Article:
A PILOT carbon share scheme designed to avoid “greenwashing” is ploughing thousands of pounds into Highland community projects.

The cash has been raised from the UK’s first community carbon share which is part of Britain’s biggest rewilding project.

Over £23,000 has so far been granted to the community groups who said it was a “fantastic” example of how responsible carbon off-setting could bring much-needed investment into rural areas while also restoring nature and reducing carbon emissions.

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The funds have been raised by charity Trees for Life selling “carbon units” from its restoration of carbon-absorbing natural habitats at its acclaimed rewilding estate in Glenmoriston near Loch Ness.

The charity has been selling the units for £28 each, with £10 from each sale since last summer going into the community grants. The price has now increased to £40 a unit, with the community share just over £13.

Trees for Life estimates that further sales of carbon units from the Allt Ruadh woodland will generate up to another £52,000 for community groups.

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“This is a fantastic example of how responsible carbon offsetting can bring much-needed investment into rural areas, while helping reduce carbon emissions and restoring nature.

"It shows how landowners can help create, and benefit from, enriched landscapes, while supporting communities,” said Tim Perkins from the West Glenmoriston Community Company, one of the two groups to benefit.

Glenmoriston Improvement Group has also benefited from the first carbon unit sale and said the money would be used for environmental improvements and traffic calming measures.

“We may also commission a feasibility study into the use of community air source heat pumps or other sources of renewable power, and the community is really looking forward to seeing this happen,” said a spokeswoman.

Trees for Life is hopeful other landowners will take an interest in using the new approach, with units sold only to organisations already taking action to reduce their carbon footprints to as close to zero as possible, but which want to offset unavoidable emissions as they work towards this goal.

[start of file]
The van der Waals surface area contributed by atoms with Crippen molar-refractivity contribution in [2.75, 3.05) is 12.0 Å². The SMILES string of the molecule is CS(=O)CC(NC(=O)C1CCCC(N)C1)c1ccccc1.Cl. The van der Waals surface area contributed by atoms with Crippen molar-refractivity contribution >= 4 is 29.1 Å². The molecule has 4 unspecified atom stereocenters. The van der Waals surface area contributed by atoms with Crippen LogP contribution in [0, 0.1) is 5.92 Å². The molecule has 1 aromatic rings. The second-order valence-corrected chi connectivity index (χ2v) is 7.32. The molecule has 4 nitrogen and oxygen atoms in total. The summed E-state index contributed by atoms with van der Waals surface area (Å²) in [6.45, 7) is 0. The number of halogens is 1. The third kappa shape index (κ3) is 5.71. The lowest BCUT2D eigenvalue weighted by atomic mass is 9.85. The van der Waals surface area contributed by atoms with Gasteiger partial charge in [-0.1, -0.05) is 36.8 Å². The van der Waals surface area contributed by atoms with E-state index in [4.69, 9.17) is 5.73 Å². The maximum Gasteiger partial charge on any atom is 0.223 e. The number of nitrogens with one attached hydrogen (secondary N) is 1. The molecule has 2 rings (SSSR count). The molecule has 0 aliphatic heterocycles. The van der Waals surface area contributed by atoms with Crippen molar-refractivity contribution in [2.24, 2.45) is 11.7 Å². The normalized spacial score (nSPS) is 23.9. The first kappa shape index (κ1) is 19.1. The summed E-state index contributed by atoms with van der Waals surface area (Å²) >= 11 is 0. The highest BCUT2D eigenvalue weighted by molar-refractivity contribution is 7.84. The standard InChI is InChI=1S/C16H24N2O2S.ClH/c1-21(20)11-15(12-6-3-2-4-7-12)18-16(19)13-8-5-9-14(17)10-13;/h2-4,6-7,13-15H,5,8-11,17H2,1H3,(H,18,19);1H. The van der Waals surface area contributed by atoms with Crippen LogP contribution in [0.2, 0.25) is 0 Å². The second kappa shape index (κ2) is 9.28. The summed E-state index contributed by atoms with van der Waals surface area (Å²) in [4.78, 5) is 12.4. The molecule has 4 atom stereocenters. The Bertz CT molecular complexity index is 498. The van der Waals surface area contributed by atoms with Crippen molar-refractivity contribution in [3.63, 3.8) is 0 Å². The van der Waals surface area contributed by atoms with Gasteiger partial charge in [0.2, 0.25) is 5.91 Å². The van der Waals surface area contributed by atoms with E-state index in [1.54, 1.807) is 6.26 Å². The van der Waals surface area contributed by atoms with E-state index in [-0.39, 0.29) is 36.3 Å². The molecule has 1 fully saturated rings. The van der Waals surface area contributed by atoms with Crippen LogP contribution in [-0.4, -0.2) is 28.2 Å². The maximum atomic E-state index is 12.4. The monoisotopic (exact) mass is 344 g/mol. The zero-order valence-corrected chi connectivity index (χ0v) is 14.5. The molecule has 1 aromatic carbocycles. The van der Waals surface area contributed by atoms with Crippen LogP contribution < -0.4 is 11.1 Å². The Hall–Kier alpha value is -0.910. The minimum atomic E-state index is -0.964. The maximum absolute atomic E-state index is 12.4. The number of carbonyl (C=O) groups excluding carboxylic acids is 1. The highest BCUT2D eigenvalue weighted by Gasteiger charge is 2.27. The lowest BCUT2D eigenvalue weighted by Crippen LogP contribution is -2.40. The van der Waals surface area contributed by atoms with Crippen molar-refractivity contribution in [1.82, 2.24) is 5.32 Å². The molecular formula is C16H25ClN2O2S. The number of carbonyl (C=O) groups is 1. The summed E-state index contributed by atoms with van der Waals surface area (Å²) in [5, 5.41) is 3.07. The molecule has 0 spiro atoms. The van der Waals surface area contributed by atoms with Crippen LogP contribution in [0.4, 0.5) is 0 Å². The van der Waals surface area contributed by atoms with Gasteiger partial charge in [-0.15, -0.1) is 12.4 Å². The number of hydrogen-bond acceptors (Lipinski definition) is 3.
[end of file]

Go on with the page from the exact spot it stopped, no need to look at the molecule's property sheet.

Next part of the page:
The initiative is part of Affric Highlands, a community-focused rewilding project to create a vast nature recovery area of over half a million acres stretching from Loch Ness to Scotland’s west coast – boosting biodiversity, addressing climate breakdown and benefiting the local economy.

Each carbon unit represents a tonne of atmospheric carbon soaked up through a restored native woodland called Allt Ruadh, where Trees for Life has planted over 250,000 trees including Scots pine, downy birch, eared willow, hazel, aspen, bird cherry and oak.

“Creating rewilding benefits for local communities is essential if we are to seriously tackle the climate and nature emergencies,” said the charity’s chief executive Steve Micklewright.

“This pioneering community carbon initiative is one way this can happen, alongside creating new opportunities in traditional skills, slow tourism, and local food production.

“We want to show that nature-based solutions to extract carbon from the atmosphere can also boost nature recovery and help local communities thrive – and how ethical carbon offsetting can be combined with serious action to decarbonise and leave fossil fuels in the ground.”

He said that by only selling carbon units to organisations working to reduce their fossil fuel emissions as much as possible, the pilot community carbon share is designed to avoid greenwashing by companies claiming to offset their carbon footprints while failing to decarbonise.

The carbon units have been accredited by the UK Woodland Carbon Code developed by Scottish Forestry, which independently calculates and verifies how much carbon woodland habitats can soak up over a given time period.